Determination of Temperature Optimum and Thermal Stability

To determine the optimum temperature for free enzyme and immobilized enzyme, the enzyme activities of nuclease p1 were measured at various temperatures using RNA as the substrate. The thermal stability was studied by incubating the enzyme at 30, 40, 50, 60, 65, 70, 75, 80 and 90ºC for 30 min. The residual activities were determined by the method described in the item "Nuclease p1 assay".

Determination of Km and Vmax

Km and Vmax values of free enzyme and immobilized enzyme were determined by measuring enzyme activities with various concentrations (0.75, 1.5, 2.25, 3.00, 3.75, 4.50, 5.25, 6.00, 7.50, 9.00, 10.5 mg/ml) of RNA substrate. Kinetic constants were calculated as described by the Lineweaver–Burk method.

Nuclease p1 Assay

The activity of nuclease p1 was measured by the method of Fujishima et al. (Fujishima et al., 1972) and (Fujimoto et al., 1974). The nuclease p1 activity was measured in terms of the amount of acid-soluble nucleotides produced by RNA hydrolysis, which is catalyzed by nuclease p1. Enzyme solution (0.10 ml) or immobilized enzyme (0.10 mg) was incubated with substrate solution (1.0% RNA (w/v), 0.125 M acetate buffer, pH 5.4, 3.0 mM Zn2+) at 69ºC for 15 min. The reaction was stopped by adding 2.0 ml of ice-cold nucleic acid precipitator (0.25% ammonium molybdate dissolved in 2.5% perchloric acid, w/v). The mixture was mantained in an ice-bath for more than 10 min. The precipitated RNA was removed by centrifugation at 3028 g at 4ºC for 10 min. The supernatant liquid was diluted 50-fold with distilled water. The absorbance at 260 nm of the diluted solution was read with a blank incubation without enzymes. The activity (U) of nuclease p1 was calculated according to the following formula:

enzyme activity (U/ml)=OD260×a×4.0×50/(0.1×15)= OD260×a×133.3;

where a is a dilution factor of the enzyme before the enzyme activity assay.

One unit of enzyme activity was defined as the amount of enzyme that produced an increase in the optical density of 1.0 in 1 min at 260 nm.

Protein Assay

Protein was measured by the method of Bradford (Bradford, 1976). The rapid and sensitive method for quantification of microgram quantities of protein used the principle of protein dye-binding, with bovine serum albumin (BSA) as standard. The concentration of protein during purification studies was calculated from the standard curve.

RESULTS AND DISCUSSION

Preparation of Immobilized Enzyme

Effect of pH on Immobilized Enzyme Activity

Effect of pH on immobilized enzyme activity was studied. The results are shown in Fig. 1. Immobilized enzyme activity was the highest when pH of acetate buffer was 5.8 (Fig. 1). Immobilized enzyme activity was very low when the pH was below 5.0. This was mainly due to different pH, resulting in the difference of charge distribution of the carrier and enzyme, thereby affecting spatial structure of the immobilized enzyme.

Effect of Ionic Strength on Immobilized Enzyme Activity

Effect of ionic strength on immobilized enzyme activity was investigated. The results are shown in Fig. 2.

When ionic strength was below 0.125, immobilized enzyme activity increased with the increase of ionic strength (Fig. 2). But, when ionic strength was higher than 0.125, immobilized enzyme activity began to decrease with the increase of ionic strength. When ionic strength reached 0.50, immobilized enzyme activity was only half of the maximum. Competitive adsorption may be existent when ionic strength is high. Thus, immobilized enzyme activity was decreased. Another reason may be enzyme coagulation at high ionic strength. Thus, the buffer solution (ionic strength 0.125) was used for enzyme immobilization.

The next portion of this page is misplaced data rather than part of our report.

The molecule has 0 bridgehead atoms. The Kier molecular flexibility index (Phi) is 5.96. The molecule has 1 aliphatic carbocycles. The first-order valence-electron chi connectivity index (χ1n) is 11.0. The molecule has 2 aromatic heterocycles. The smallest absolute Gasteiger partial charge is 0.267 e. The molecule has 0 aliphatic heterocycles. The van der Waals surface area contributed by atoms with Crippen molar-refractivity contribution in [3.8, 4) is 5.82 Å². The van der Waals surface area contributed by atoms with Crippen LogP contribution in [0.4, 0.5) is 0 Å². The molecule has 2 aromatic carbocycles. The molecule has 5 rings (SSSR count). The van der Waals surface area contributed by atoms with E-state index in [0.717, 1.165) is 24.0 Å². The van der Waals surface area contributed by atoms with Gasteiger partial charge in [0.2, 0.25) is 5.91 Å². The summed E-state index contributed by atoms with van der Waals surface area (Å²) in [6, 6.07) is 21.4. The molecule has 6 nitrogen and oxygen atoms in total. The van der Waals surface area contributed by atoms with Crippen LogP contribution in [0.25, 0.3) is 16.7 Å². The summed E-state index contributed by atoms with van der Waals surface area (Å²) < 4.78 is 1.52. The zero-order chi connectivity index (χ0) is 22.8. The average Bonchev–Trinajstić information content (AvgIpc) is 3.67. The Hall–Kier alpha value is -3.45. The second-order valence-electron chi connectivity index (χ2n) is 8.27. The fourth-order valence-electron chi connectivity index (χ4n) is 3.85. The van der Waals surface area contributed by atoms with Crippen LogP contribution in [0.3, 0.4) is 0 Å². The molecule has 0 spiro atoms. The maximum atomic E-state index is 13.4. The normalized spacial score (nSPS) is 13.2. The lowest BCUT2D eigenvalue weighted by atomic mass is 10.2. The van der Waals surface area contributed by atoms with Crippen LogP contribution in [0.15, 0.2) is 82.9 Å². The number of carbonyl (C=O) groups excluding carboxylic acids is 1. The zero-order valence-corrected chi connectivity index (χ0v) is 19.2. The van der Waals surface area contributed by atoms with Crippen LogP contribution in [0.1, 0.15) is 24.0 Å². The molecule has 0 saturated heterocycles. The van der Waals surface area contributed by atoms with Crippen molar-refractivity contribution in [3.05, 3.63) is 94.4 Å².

Effect of Glutaraldehyde Concentration on Immobilized Enzyme Activity

Effect of glutaraldehyde concentration on immobilized enzyme activity was studied. The results are shown in Fig. 3.

Immobilized enzyme activity (DEAE preparation activity) changed greatly with the increase of glutaraldehyde concentration (Fig. 3). When glutaraldehyde concentration was 0.20%, immobilized enzyme activity reached the maximum. However, when glutaraldehyde concentration was more than 0.60%, enzyme activity decreased with the increase of glutaraldehyde concentration. Glutaraldehyde is a cross-linking agent and also a denaturant. When excessive NH2 groups in the enzyme molecule reacted with glutaraldehyde, overcrowding of the enzyme molecule resulted in a change of the enzyme structure.

Effect of Immobilization Time on Immobilized Enzyme Activity

Effect of immobilization time on immobilized enzyme activity was investigated. The results are shown in Fig. 4.

Immobilized enzyme activity was increased with the increase of immobilization time. When the immobilization time reached 2.0 h, the maximum enzyme activity was obtained. Immobilized enzyme activity remained unchanged even if the immobilization time was increased. This indicates that the available space on the immobilization carrier becomes saturated with the increase of the immobilization time.

e) Effect of Enzyme Amount on Immobilized Enzyme Activity

Effect of enzyme amount on immobilized enzyme activity was investigated. The results are shown in Fig. 5. Immobilized enzyme activity increased with the increase of enzyme amount from 0.5 ml to 6.0 ml and remained unchanged with the increase of enzyme amount (Fig. 5). Before the binding sites on the surface of DEAE cellulose were saturated, immobilized enzyme activity increased with enzyme amount. However, once it was saturated, immobilized enzyme activity can not be increased by an increase of enzyme amount. When the enzyme amount was 6.0 ml, enzyme activity recovery was only 50% (Fig. 5). So, an enzyme amount of 4.0 ml was chosen for enzyme immobilization.

f) Optimum Immobilization Conditions

According to the results of One-factor-at-a-time method, four factors that mainly affected the enzyme activity were selected to determine which factors were the significant factors. These factors were pH, ionic strength, glutaraldehyde concentration and immobilization time. Orthogonal design is shown in Tab. 1. Orthogonal experimental results and analysis of the results are shown in Tab. 2 and 3, respectively.

The factors were ranked according to R (contribution percentage), namely, B>A> D>C. The optimal condition was A3B3C2D1 (Tab. 1 and 2). That was pH 5.6, ionic strength 0.125 glutaraldehyde concentration 0.20% and immobilization time 2.0 h.

Significant factors affecting enzyme activity were pH and ionic strength (Tab. 3). Therefore, during preparation of immobilized enzyme, the most important thing was to control pH and ionic strength.